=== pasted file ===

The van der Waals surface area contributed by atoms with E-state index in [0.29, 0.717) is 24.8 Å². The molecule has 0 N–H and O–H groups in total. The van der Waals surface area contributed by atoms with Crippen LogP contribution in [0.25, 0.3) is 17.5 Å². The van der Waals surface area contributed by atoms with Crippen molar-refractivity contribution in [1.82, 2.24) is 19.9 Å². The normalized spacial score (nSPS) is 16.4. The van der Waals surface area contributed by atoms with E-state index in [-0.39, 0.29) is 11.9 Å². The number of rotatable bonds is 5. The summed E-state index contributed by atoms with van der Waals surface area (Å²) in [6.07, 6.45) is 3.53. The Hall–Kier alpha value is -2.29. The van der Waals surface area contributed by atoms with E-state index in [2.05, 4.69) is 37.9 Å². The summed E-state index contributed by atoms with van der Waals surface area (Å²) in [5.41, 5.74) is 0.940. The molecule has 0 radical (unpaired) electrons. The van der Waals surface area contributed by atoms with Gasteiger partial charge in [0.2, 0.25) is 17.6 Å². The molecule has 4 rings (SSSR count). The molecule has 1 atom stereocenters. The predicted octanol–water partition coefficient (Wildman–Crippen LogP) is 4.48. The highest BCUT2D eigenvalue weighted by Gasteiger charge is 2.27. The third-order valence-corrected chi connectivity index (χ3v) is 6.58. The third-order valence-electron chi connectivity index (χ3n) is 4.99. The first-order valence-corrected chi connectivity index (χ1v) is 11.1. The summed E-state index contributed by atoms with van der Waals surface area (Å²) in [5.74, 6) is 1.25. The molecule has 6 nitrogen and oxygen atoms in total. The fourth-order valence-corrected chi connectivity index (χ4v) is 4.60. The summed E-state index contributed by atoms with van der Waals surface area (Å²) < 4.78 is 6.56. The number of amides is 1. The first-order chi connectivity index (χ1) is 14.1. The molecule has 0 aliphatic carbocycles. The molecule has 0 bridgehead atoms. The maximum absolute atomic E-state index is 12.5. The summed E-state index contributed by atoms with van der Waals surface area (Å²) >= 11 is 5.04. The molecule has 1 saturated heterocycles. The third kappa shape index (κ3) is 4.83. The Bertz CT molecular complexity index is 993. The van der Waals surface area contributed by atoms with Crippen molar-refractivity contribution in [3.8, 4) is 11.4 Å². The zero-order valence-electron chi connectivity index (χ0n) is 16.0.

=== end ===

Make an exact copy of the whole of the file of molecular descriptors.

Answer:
The van der Waals surface area contributed by atoms with E-state index in [0.29, 0.717) is 24.8 Å². The molecule has 0 N–H and O–H groups in total. The van der Waals surface area contributed by atoms with Crippen LogP contribution in [0.25, 0.3) is 17.5 Å². The van der Waals surface area contributed by atoms with Crippen molar-refractivity contribution in [1.82, 2.24) is 19.9 Å². The normalized spacial score (nSPS) is 16.4. The van der Waals surface area contributed by atoms with E-state index in [-0.39, 0.29) is 11.9 Å². The number of rotatable bonds is 5. The summed E-state index contributed by atoms with van der Waals surface area (Å²) in [6.07, 6.45) is 3.53. The Hall–Kier alpha value is -2.29. The van der Waals surface area contributed by atoms with E-state index in [2.05, 4.69) is 37.9 Å². The summed E-state index contributed by atoms with van der Waals surface area (Å²) in [5.41, 5.74) is 0.940. The molecule has 0 radical (unpaired) electrons. The van der Waals surface area contributed by atoms with Gasteiger partial charge in [0.2, 0.25) is 17.6 Å². The molecule has 4 rings (SSSR count). The molecule has 1 atom stereocenters. The predicted octanol–water partition coefficient (Wildman–Crippen LogP) is 4.48. The highest BCUT2D eigenvalue weighted by Gasteiger charge is 2.27. The third-order valence-corrected chi connectivity index (χ3v) is 6.58. The third-order valence-electron chi connectivity index (χ3n) is 4.99. The first-order valence-corrected chi connectivity index (χ1v) is 11.1. The summed E-state index contributed by atoms with van der Waals surface area (Å²) in [5.74, 6) is 1.25. The molecule has 6 nitrogen and oxygen atoms in total. The fourth-order valence-corrected chi connectivity index (χ4v) is 4.60. The summed E-state index contributed by atoms with van der Waals surface area (Å²) < 4.78 is 6.56. The number of amides is 1. The first-order chi connectivity index (χ1) is 14.1. The molecule has 0 aliphatic carbocycles. The molecule has 0 bridgehead atoms. The maximum absolute atomic E-state index is 12.5. The summed E-state index contributed by atoms with van der Waals surface area (Å²) >= 11 is 5.04. The molecule has 1 saturated heterocycles. The third kappa shape index (κ3) is 4.83. The Bertz CT molecular complexity index is 993. The van der Waals surface area contributed by atoms with Crippen molar-refractivity contribution in [3.8, 4) is 11.4 Å². The zero-order valence-electron chi connectivity index (χ0n) is 16.0.